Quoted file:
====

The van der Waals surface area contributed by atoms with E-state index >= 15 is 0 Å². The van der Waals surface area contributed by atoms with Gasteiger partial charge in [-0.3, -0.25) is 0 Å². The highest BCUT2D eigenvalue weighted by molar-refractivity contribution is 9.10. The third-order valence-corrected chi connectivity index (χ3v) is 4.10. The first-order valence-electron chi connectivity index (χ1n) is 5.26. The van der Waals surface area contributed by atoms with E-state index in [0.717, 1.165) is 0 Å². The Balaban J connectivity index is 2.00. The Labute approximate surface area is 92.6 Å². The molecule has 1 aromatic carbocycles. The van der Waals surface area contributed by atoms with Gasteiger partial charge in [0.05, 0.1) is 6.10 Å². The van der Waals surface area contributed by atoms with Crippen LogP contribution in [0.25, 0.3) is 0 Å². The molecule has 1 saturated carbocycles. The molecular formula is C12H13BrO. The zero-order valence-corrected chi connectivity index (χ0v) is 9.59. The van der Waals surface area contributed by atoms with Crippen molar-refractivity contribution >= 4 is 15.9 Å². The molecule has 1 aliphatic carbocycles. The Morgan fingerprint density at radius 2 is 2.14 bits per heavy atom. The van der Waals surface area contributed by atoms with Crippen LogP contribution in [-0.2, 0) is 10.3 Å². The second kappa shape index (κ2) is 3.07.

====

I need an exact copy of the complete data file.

The van der Waals surface area contributed by atoms with E-state index >= 15 is 0 Å². The van der Waals surface area contributed by atoms with Gasteiger partial charge in [-0.3, -0.25) is 0 Å². The highest BCUT2D eigenvalue weighted by molar-refractivity contribution is 9.10. The third-order valence-corrected chi connectivity index (χ3v) is 4.10. The first-order valence-electron chi connectivity index (χ1n) is 5.26. The van der Waals surface area contributed by atoms with E-state index in [0.717, 1.165) is 0 Å². The Balaban J connectivity index is 2.00. The Labute approximate surface area is 92.6 Å². The molecule has 1 aromatic carbocycles. The van der Waals surface area contributed by atoms with Gasteiger partial charge in [0.05, 0.1) is 6.10 Å². The van der Waals surface area contributed by atoms with Crippen LogP contribution in [0.25, 0.3) is 0 Å². The molecule has 1 saturated carbocycles. The molecular formula is C12H13BrO. The zero-order valence-corrected chi connectivity index (χ0v) is 9.59. The van der Waals surface area contributed by atoms with Crippen molar-refractivity contribution >= 4 is 15.9 Å². The molecule has 1 aliphatic carbocycles. The Morgan fingerprint density at radius 2 is 2.14 bits per heavy atom. The van der Waals surface area contributed by atoms with Crippen LogP contribution in [-0.2, 0) is 10.3 Å². The second kappa shape index (κ2) is 3.07.